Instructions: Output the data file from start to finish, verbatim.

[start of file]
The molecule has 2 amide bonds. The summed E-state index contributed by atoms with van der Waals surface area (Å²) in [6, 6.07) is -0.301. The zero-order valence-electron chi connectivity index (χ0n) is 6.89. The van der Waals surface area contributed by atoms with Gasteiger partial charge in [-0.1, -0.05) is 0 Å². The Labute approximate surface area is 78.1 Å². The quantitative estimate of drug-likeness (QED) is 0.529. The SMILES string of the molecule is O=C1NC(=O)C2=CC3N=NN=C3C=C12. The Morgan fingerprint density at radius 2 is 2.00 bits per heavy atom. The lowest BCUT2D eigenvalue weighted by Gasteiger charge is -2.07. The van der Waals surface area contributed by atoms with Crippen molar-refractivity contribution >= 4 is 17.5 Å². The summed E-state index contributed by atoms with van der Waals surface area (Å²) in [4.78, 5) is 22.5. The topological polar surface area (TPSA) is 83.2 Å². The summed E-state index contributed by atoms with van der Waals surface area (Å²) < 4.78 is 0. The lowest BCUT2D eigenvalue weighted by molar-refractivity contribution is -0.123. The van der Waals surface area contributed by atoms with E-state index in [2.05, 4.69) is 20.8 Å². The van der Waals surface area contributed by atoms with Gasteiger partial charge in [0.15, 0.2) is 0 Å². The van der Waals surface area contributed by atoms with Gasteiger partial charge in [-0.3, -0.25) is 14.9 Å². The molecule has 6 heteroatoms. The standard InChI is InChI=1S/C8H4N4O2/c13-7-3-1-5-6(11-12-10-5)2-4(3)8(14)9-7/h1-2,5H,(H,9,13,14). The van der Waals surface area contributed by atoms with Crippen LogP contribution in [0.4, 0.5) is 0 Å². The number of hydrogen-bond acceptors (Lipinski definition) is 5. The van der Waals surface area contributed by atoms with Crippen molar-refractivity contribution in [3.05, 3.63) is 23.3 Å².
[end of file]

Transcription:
The molecule has 2 amide bonds. The summed E-state index contributed by atoms with van der Waals surface area (Å²) in [6, 6.07) is -0.301. The zero-order valence-electron chi connectivity index (χ0n) is 6.89. The van der Waals surface area contributed by atoms with Gasteiger partial charge in [-0.1, -0.05) is 0 Å². The Labute approximate surface area is 78.1 Å². The quantitative estimate of drug-likeness (QED) is 0.529. The SMILES string of the molecule is O=C1NC(=O)C2=CC3N=NN=C3C=C12. The Morgan fingerprint density at radius 2 is 2.00 bits per heavy atom. The lowest BCUT2D eigenvalue weighted by Gasteiger charge is -2.07. The van der Waals surface area contributed by atoms with Crippen molar-refractivity contribution >= 4 is 17.5 Å². The summed E-state index contributed by atoms with van der Waals surface area (Å²) in [4.78, 5) is 22.5. The topological polar surface area (TPSA) is 83.2 Å². The summed E-state index contributed by atoms with van der Waals surface area (Å²) < 4.78 is 0. The lowest BCUT2D eigenvalue weighted by molar-refractivity contribution is -0.123. The van der Waals surface area contributed by atoms with E-state index in [2.05, 4.69) is 20.8 Å². The van der Waals surface area contributed by atoms with Gasteiger partial charge in [0.15, 0.2) is 0 Å². The van der Waals surface area contributed by atoms with Gasteiger partial charge in [-0.3, -0.25) is 14.9 Å². The molecule has 6 heteroatoms. The standard InChI is InChI=1S/C8H4N4O2/c13-7-3-1-5-6(11-12-10-5)2-4(3)8(14)9-7/h1-2,5H,(H,9,13,14). The van der Waals surface area contributed by atoms with Crippen LogP contribution in [0.4, 0.5) is 0 Å². The number of hydrogen-bond acceptors (Lipinski definition) is 5. The van der Waals surface area contributed by atoms with Crippen molar-refractivity contribution in [3.05, 3.63) is 23.3 Å².